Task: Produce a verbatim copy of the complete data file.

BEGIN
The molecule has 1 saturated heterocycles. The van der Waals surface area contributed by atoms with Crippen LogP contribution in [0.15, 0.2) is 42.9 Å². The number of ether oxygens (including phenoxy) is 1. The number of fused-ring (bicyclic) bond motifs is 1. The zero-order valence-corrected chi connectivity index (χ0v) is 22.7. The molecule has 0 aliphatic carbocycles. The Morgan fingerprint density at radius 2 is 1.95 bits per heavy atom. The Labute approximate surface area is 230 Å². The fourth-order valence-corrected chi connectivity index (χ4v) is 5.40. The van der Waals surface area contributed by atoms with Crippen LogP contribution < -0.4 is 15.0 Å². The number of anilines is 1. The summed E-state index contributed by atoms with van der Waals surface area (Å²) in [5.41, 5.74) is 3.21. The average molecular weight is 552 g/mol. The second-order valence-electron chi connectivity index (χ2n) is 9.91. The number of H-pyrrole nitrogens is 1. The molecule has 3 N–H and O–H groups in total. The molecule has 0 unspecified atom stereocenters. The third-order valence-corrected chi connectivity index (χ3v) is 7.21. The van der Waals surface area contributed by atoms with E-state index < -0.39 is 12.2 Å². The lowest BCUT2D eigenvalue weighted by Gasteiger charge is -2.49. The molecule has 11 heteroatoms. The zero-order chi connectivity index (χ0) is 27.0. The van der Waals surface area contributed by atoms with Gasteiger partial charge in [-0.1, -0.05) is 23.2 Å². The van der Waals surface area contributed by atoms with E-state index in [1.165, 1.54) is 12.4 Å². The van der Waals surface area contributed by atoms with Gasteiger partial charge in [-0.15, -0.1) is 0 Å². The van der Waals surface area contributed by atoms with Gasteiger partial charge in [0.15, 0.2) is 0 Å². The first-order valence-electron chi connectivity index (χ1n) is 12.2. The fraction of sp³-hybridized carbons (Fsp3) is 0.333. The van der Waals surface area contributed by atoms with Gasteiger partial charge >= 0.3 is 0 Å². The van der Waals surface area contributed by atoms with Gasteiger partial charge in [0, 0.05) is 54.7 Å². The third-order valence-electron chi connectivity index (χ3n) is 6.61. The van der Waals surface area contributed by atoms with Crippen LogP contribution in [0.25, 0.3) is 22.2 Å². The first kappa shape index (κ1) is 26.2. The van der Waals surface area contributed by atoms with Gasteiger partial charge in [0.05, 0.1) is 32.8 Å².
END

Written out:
The molecule has 1 saturated heterocycles. The van der Waals surface area contributed by atoms with Crippen LogP contribution in [0.15, 0.2) is 42.9 Å². The number of ether oxygens (including phenoxy) is 1. The number of fused-ring (bicyclic) bond motifs is 1. The zero-order valence-corrected chi connectivity index (χ0v) is 22.7. The molecule has 0 aliphatic carbocycles. The Morgan fingerprint density at radius 2 is 1.95 bits per heavy atom. The Labute approximate surface area is 230 Å². The fourth-order valence-corrected chi connectivity index (χ4v) is 5.40. The van der Waals surface area contributed by atoms with Crippen LogP contribution < -0.4 is 15.0 Å². The number of anilines is 1. The summed E-state index contributed by atoms with van der Waals surface area (Å²) in [5.41, 5.74) is 3.21. The average molecular weight is 552 g/mol. The second-order valence-electron chi connectivity index (χ2n) is 9.91. The number of H-pyrrole nitrogens is 1. The molecule has 3 N–H and O–H groups in total. The molecule has 0 unspecified atom stereocenters. The third-order valence-corrected chi connectivity index (χ3v) is 7.21. The van der Waals surface area contributed by atoms with E-state index < -0.39 is 12.2 Å². The lowest BCUT2D eigenvalue weighted by Gasteiger charge is -2.49. The molecule has 11 heteroatoms. The zero-order chi connectivity index (χ0) is 27.0. The van der Waals surface area contributed by atoms with Gasteiger partial charge in [-0.1, -0.05) is 23.2 Å². The van der Waals surface area contributed by atoms with E-state index in [1.165, 1.54) is 12.4 Å². The van der Waals surface area contributed by atoms with Gasteiger partial charge in [-0.15, -0.1) is 0 Å². The van der Waals surface area contributed by atoms with Gasteiger partial charge in [0.15, 0.2) is 0 Å². The first-order valence-electron chi connectivity index (χ1n) is 12.2. The fraction of sp³-hybridized carbons (Fsp3) is 0.333. The van der Waals surface area contributed by atoms with Gasteiger partial charge >= 0.3 is 0 Å². The van der Waals surface area contributed by atoms with Gasteiger partial charge in [0, 0.05) is 54.7 Å². The third-order valence-electron chi connectivity index (χ3n) is 6.61. The van der Waals surface area contributed by atoms with Crippen LogP contribution in [0.25, 0.3) is 22.2 Å². The first kappa shape index (κ1) is 26.2. The van der Waals surface area contributed by atoms with Gasteiger partial charge in [0.05, 0.1) is 32.8 Å².